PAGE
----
Teams must regularly monitor interventions to prevent unintended consequences

The co-authors stressed that regular monitoring must occur after stratifying, segmenting, and applying intervention to the measured population. During this stage, teams should assess whether the interventions are achieving the intended results. There should be established monitoring and outcome metric definitions and systematic processes for continuously optimizing the interventions. Dr. Sylvia explained that determining whether programs and interventions are running as expected can be done with analytical tools like statistical process control, identification of process, and outcome measures. Monitoring how interventions are impacting populations is critical in preventing unintended consequences and worsening disparities.

Case study: Applying the ‘Population Health Analytics’ approach to gain key Population health insights

The co-authors also shared a case study on how a midwestern hospital was able to use the methods and approaches outlined in “Population Health Analytics” to identify patient populations with greater post-acute care needs and risks. The organization was described as having a “fantastic group of talent,” but people operated in silos, with each building their own predictive analytics models. They used the following approach:

  1. They formed an interdisciplinary team composed of clinical, business, & analytic leaders. Team members included clinicians, care management nurses, nurse informaticists, analysts, utilization benefits review, and directors.
  2. The team worked through several scenarios together in a learning environment to help build trust in one another, contribute their respective knowledge, and practice listening and being heard. They coordinated to create a team charter that aligned different disciplines and an approach to collaborative, high-performing teamwork. They also identified individual objectives and used them to assign responsibilities and focus. Utilization management was looking to understand and identify appropriate surgical interventions for patients. The care management nurse was tasked with identifying patients and helping them through the pre, during, and sick surgical processes. The analysts were the ones that had to find the opportunity, define the risk profile, and then identify whom to intervene in a timely manner.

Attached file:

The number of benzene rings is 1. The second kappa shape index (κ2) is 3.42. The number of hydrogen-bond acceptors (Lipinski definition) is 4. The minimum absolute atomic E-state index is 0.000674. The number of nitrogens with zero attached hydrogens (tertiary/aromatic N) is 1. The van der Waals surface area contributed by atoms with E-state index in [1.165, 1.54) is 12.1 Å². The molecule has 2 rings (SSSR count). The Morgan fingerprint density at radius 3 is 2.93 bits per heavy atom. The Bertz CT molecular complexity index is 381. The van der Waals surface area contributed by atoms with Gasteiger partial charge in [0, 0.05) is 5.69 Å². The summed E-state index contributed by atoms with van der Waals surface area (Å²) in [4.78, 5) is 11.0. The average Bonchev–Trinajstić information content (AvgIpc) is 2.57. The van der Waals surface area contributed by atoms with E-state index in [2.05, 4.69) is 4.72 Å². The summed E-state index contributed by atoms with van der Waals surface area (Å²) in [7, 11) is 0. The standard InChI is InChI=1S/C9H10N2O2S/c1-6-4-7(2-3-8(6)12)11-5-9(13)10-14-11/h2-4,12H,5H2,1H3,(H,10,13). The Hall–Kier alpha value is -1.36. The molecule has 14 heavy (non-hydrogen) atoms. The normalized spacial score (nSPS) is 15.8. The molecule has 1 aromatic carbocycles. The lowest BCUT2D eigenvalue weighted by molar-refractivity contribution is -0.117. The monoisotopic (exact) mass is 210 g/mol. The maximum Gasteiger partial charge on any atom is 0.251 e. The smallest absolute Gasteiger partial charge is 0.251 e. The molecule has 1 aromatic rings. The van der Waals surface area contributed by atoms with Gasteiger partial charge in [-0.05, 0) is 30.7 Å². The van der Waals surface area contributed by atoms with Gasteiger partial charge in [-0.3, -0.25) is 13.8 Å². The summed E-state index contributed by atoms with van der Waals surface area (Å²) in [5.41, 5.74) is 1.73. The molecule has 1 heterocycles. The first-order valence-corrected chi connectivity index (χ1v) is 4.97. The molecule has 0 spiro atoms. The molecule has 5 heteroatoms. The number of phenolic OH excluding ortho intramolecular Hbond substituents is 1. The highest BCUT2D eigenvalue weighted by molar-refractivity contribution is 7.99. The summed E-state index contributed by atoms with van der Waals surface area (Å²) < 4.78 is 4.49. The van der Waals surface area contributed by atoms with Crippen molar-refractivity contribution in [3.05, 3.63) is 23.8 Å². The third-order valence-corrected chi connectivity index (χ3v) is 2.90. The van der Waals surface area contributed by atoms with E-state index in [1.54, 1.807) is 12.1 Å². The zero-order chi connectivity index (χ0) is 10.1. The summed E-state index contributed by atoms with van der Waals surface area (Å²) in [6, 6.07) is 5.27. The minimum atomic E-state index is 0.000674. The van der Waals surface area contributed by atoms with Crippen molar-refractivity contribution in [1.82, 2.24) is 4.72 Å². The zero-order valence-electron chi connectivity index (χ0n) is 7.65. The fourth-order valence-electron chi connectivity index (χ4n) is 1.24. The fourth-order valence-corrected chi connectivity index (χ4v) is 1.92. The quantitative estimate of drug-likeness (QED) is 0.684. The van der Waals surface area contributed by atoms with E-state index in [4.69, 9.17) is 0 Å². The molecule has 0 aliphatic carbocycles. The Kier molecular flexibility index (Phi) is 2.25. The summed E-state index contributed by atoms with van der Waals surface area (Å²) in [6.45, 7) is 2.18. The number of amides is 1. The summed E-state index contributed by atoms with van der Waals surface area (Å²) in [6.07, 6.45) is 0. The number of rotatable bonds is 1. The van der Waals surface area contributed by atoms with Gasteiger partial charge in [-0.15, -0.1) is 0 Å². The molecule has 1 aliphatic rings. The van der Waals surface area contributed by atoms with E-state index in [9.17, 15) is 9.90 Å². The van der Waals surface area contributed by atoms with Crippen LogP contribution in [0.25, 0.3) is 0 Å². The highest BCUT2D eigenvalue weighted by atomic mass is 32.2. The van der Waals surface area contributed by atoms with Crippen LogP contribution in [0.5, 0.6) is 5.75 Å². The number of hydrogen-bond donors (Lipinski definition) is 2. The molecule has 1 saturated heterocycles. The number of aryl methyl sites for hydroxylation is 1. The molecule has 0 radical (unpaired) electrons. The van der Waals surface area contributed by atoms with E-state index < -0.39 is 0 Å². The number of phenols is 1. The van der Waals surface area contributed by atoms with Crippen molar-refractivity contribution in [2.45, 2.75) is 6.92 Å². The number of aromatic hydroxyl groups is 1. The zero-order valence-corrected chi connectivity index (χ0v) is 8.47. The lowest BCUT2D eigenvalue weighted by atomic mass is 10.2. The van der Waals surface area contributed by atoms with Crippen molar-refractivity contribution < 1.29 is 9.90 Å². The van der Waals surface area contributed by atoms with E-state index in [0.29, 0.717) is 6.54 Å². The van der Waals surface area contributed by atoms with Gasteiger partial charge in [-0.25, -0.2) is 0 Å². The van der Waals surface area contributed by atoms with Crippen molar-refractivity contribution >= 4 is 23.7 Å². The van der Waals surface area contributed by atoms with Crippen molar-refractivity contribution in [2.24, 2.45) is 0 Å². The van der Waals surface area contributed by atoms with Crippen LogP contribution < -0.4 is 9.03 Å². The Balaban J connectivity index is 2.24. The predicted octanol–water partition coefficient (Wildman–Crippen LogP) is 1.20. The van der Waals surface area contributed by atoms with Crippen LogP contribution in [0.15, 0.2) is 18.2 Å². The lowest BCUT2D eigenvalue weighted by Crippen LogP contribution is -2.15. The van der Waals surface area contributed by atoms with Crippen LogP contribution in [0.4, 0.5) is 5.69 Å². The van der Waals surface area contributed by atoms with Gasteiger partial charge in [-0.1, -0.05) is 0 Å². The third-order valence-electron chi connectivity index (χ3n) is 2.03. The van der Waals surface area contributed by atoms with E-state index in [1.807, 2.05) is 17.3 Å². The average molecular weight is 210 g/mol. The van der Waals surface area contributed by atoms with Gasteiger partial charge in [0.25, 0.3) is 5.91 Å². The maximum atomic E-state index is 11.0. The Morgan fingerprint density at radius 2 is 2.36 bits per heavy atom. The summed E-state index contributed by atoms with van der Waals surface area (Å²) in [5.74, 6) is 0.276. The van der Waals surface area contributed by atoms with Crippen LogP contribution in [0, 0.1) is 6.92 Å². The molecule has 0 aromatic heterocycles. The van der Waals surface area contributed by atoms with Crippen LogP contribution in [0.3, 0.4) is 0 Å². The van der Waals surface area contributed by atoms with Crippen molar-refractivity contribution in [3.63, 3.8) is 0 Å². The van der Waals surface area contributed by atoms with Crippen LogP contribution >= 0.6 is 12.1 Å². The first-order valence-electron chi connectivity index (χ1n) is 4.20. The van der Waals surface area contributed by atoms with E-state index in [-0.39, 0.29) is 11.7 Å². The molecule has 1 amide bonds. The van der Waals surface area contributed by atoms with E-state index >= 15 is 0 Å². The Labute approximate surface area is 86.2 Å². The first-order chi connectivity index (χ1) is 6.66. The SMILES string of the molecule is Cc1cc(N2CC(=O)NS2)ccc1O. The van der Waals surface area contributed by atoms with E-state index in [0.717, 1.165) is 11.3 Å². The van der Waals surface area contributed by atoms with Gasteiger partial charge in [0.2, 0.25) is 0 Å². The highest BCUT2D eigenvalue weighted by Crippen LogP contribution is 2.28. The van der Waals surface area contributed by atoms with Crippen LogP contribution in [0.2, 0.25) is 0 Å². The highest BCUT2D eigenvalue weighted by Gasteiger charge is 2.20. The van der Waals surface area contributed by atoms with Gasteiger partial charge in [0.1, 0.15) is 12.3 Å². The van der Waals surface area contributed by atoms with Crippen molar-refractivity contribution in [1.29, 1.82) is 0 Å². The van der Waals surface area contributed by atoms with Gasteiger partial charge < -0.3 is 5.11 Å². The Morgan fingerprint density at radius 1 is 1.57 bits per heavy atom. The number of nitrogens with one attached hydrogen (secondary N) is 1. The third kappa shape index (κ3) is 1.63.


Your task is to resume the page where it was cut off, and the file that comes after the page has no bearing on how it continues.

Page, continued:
3. The team conducted a population assessment to understand high-risk populations for surgical procedures and identify people who could be intervened. They found that 15% of all NICU stays within the measured population were due to an opioid dependence of the mother. Through the ‘Population health analytics’ approach, a high-performing analytic & population health teams was formed that successfully uncovered new cost savings opportunities and addressed patient needs with tailored interventions.

About the Authors of ‘Population Health Analytics’

Dr. Sylvia is currently an Associate Professor at the Medical University of South Carolina College of Nursing who has nursing experience in acute and primary care settings.  She previously served as director of population health analytics at the Medical University of South Carolina and Johns Hopkins Healthcare. Dr. Sylvia is an expert on evidence-based practice, clinical informatics, and population health management. She holds a PhD and MSN/MBA from the Johns Hopkins University School of Nursing, and the Carey School of Business.

Dr. Vigil is the General Manager & SVP of Provider Solutions at Clarify Health. She is a fellow of the American College of Preventative Medicine (ACPM) with over 16 years of experience in clinical practice transformation, analytics, informatics, and value-based care delivery. Dr. Vigil holds an MD from the University of New Mexico School of Medicine, an MPH from the John Hopkins Bloomberg School of Public Health, and an MBA from the Carey Business School.

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Working with an established analytics partner, like Clarify Health, can equip organizations with the analytical tools and team to drive success and population health outcomes. Learn why Clarify was lauded by Frost & Sullivan for having the leading population health management (PHM) analytics solution and with comprehensive precise SDoH insights.